Plantar Fasciitis

Plantar Fasciitis

Korn, Jeanne
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Flip-flop disease, dog's heel, or plantar fasciitis-however you name it, it hurts. The hallmark symptom is pain on the inside of the heel first thing in the morning, usually relieved somewhat by walking around a bit, then worse again as you continue to load it. That's in the early stage; as it gets worse it can be extremely debilitating, changing your lifestyle from outdoor enthusiast to coffee-shop wannabe.

The mechanics are relatively simple. The plantar fascia is a band of tissue connecting your heel to your toes. It covers and supports the underlying longitudinal arch (the arch of your foot). As you load your foot and lift your heel, the plantar fascia stretches and stores potential energy. As you "toe off," it springs back and returns that energy to help push you off to the next step.

Several factors can break down that elegant system. Likely suspects include a sudden increase in training (e.g., getting ready for a big race), wearing shoes that don't provide good arch support (like flip-flops or broken-down running shoes), excessive pronation, or previous injury to the foot or ankle.

If you've only had pain for a few weeks, good news: it's relatively easy to treat. Start by evaluating your footwear. Get new running shoes if flexing the toe results in a bend of the shoe behind where the toes usually bend. Get out of your flip-flops and into a shoe with a cushioned supportive foot bed. And consider putting a gel heel cup in your shoe.

You can also try these early stage exercises:

1. Start by gently stretching the calf muscles... a lot! Stand with your affected foot behind you and lean into the wall. Then bend your knee and stretch again, feeling the stretch down near your Achilles' tendon. Hold each stretch for 20 seconds and do it several times a day. Make sure you do these in your supportive shoes-you can micro tear the plantar fascia if you don't.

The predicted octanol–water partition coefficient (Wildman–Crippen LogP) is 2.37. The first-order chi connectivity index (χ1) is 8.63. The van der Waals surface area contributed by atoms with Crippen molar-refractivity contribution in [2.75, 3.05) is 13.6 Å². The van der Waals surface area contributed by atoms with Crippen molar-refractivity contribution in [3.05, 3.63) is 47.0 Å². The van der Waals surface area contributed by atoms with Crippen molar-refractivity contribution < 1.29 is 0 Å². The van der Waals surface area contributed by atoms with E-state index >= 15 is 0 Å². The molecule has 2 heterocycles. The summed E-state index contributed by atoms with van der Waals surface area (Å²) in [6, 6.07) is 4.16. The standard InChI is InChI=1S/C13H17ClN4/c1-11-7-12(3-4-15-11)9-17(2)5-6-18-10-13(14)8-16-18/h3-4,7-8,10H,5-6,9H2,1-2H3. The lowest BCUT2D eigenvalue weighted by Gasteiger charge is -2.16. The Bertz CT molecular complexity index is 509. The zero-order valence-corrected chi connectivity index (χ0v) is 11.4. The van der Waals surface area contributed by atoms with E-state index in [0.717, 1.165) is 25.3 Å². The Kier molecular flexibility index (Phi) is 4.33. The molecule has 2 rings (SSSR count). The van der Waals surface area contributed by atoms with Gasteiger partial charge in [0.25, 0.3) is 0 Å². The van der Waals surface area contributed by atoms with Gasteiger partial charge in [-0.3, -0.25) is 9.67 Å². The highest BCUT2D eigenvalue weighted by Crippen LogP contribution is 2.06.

2. Use a frozen water bottle for ice massage (roll your foot back and forth across it) several times a day.

3. Stretch the plantar fascia itself by pulling up on your toes gently.

Now, if it's something you've been trying to ignore and it's been going on for a few months, we are talking about a different animal. Consider a custom orthotic that provides total contact foot support, corrects poor biomechanics, and provides plenty of cushion. Do not get a rigid orthotic! Try these exercises:

1. Place your heel on a smooth surface and put a towel under your foot. Use your toes to scrunch the towel toward you for about three minutes. Do this 3-4 times a day.

2. Stand on the edge of a step and quickly push up onto your toes with the affected foot. Start to drop it down, then slowly lower all the way down. Repeat 3-4 times a day until tired.

A full recovery can take two or three months or longer if you've let it go on too long. There are several other treatments that either a physical therapist or sports medicine physician can provide, so if you're not seeing some changes in about a month, don't wait! This one can be a bugger, or you could have something entirely different going on.

Jeanne Korn specializes in outpatient orthopedics and sports medicine at Vail Physical Therapy. She holds a Master's in Physical Therapy from Northern Arizona University and has personal experience with the dreaded flip-flop disease.

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